The brown trout came to North America in the early 1880s from the United Kingdom and Europe. It had reached Yellowstone (and the Gardner) by about 1890, where it quickly helped other nonnative trouts replace the local cutthroat trouts and grayling. One reason this happened is that brown are a lot harder to catch than cutthroats and therefore withstand fishing pressure much better. A preliminary study done in ponds near the park showed the cutthroats are sixteen times as easy to catch as browns (brook trout, known for gullibility, were only nine times as easy to catch as browns). People who have reason to think about such things wonder if cutthroats would be as easy to catch as they are if they, like the browns, had been fished over by savvy anglers since the 1300s. What must such predation do to the genetic makeup of a fish population, having the easiest caught individuals removed from hundreds of generations?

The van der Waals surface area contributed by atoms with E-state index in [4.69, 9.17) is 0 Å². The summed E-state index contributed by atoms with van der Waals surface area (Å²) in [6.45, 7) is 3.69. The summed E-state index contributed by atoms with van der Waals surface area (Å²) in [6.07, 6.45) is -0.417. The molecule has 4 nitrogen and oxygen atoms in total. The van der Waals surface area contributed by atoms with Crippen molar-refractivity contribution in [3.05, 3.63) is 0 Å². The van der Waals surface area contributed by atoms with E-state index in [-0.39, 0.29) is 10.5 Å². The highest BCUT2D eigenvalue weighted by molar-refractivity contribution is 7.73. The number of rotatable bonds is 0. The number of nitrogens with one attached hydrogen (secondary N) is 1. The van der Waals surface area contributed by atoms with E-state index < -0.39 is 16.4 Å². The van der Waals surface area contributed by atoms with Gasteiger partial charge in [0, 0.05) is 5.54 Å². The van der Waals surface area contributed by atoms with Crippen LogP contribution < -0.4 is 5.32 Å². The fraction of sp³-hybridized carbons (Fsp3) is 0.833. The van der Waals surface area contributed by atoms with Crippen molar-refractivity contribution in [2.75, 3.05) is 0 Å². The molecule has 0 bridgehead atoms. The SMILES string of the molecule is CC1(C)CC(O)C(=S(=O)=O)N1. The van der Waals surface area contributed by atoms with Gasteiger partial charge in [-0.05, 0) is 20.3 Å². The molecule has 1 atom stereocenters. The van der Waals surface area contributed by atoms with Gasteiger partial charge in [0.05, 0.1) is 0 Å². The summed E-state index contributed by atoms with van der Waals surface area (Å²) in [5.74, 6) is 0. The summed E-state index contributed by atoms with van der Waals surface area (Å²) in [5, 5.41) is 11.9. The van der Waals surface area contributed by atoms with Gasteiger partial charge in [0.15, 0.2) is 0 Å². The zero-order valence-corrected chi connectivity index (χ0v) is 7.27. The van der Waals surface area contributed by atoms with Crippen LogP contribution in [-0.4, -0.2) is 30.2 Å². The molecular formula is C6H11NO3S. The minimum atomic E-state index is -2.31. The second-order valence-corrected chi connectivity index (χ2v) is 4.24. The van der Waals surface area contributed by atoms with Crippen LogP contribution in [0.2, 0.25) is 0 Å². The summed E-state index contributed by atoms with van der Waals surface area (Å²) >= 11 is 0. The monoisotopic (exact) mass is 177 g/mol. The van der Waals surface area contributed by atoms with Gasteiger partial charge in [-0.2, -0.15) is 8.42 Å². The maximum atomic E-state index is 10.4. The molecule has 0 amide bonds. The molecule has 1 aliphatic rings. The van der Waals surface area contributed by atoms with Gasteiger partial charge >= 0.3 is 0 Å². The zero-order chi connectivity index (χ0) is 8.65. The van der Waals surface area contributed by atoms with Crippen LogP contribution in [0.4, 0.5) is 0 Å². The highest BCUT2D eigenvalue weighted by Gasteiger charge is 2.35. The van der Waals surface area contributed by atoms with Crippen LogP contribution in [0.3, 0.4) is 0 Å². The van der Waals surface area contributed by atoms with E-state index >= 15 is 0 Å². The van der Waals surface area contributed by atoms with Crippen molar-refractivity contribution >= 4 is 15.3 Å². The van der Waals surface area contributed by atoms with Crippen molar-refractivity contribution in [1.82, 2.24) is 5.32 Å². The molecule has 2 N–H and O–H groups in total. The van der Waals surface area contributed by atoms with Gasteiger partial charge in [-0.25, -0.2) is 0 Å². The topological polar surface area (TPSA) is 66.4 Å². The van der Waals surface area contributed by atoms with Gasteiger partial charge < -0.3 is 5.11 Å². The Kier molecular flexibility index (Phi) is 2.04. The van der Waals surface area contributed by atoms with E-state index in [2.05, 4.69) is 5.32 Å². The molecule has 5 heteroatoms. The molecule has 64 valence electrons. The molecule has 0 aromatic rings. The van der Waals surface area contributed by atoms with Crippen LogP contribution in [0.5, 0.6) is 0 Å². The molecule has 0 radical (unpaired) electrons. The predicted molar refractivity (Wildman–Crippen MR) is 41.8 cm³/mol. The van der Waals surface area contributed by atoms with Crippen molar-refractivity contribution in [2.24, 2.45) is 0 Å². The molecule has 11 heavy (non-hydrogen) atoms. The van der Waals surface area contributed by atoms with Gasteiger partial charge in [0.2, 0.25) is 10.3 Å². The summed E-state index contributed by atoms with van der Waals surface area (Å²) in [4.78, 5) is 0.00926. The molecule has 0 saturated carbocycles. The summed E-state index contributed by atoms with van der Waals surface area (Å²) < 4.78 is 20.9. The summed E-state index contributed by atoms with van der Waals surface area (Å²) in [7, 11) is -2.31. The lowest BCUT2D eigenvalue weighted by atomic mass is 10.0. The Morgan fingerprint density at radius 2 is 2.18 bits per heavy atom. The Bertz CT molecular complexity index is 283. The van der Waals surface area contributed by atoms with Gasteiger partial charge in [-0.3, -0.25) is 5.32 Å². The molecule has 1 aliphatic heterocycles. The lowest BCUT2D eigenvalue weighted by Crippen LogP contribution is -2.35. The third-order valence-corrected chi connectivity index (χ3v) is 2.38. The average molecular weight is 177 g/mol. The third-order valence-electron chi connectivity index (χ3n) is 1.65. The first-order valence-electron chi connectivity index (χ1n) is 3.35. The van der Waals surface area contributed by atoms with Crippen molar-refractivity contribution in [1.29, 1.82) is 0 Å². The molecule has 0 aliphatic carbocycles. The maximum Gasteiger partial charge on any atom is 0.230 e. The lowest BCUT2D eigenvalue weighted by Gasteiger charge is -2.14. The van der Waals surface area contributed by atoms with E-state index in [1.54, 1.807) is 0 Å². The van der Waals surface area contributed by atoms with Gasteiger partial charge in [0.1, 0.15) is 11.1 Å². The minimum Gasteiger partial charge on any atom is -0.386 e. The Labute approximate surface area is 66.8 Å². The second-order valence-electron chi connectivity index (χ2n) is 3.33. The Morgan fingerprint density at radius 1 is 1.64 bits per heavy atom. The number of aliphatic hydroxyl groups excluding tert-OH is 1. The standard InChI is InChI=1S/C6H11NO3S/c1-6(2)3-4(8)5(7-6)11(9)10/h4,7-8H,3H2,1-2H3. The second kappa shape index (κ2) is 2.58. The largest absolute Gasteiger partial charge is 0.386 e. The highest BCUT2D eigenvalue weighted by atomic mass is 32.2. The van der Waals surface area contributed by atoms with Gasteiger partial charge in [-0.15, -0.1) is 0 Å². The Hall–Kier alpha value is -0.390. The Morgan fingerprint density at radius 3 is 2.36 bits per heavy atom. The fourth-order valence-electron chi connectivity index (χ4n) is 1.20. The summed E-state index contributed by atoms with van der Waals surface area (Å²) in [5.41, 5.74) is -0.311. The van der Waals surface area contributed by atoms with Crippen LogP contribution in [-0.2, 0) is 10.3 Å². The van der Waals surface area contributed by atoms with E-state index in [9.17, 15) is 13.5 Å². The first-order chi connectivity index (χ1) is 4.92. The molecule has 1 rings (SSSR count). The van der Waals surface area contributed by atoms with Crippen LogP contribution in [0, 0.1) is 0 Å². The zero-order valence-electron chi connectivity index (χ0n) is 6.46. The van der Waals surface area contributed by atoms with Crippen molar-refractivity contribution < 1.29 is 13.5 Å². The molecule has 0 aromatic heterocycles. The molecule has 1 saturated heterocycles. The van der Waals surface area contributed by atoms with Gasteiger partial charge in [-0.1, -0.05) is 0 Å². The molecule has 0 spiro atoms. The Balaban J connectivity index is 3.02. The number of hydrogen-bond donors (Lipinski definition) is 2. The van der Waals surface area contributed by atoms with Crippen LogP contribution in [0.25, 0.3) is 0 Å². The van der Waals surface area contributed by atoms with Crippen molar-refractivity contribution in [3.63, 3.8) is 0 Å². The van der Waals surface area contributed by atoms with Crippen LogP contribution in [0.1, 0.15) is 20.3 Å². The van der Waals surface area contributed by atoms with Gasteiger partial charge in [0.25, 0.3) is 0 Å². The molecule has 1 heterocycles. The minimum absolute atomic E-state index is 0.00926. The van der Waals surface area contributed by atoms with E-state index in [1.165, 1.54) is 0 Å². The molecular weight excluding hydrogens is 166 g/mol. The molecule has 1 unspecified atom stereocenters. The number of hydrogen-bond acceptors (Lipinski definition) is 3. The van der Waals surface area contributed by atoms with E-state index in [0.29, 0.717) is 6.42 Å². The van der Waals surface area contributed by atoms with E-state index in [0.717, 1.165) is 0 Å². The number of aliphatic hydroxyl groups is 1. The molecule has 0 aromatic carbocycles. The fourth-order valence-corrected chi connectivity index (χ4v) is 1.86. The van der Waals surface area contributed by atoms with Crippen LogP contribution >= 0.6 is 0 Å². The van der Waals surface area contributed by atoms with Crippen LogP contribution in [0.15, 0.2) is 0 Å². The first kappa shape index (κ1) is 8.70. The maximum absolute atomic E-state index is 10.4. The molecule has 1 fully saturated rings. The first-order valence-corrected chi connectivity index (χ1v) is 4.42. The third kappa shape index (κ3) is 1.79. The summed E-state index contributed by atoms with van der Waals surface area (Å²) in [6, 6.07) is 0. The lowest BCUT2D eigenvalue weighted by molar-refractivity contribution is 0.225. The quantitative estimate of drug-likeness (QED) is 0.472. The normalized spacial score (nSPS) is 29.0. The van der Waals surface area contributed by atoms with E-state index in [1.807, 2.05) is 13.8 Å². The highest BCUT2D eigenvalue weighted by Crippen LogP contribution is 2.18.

The question is of special interest in Yellowstone, where in recent years sportfishing has become primarily a matter of fun rather than of meat acquisition. Because there are too many visitors to feed each a wild trout, park regulations and modern sportfishing fashions have combined to promote “catch-and-release” fishing — fishing for fun, not meat. Under proper lure restrictions, practically all the released fish will live to be caught again and again.

But the browns, as hard as they are to catch that first time, are harder than hell to catch again. I learned that on my home river. A tiny step-across tributary ran past my quarters, bordering the lawn and then dipping into a sage field for maybe fifty yards before swinging behind a neighbor’s lawn, where it widened into a small weed-filled pond. The water was partly runoff from the hot springs, so it was mineral-rich and supported heavy vegetation and lots of insect life. Brown trout were there, apparently remnants from hatchery ponds that had once sat nearby and had been fed by the creek. The pond was fished only by a couple of neighborhood kids who rarely caught anything, and the neighborhood osprey, who rarely put anything back. And me, for a few weeks one summer.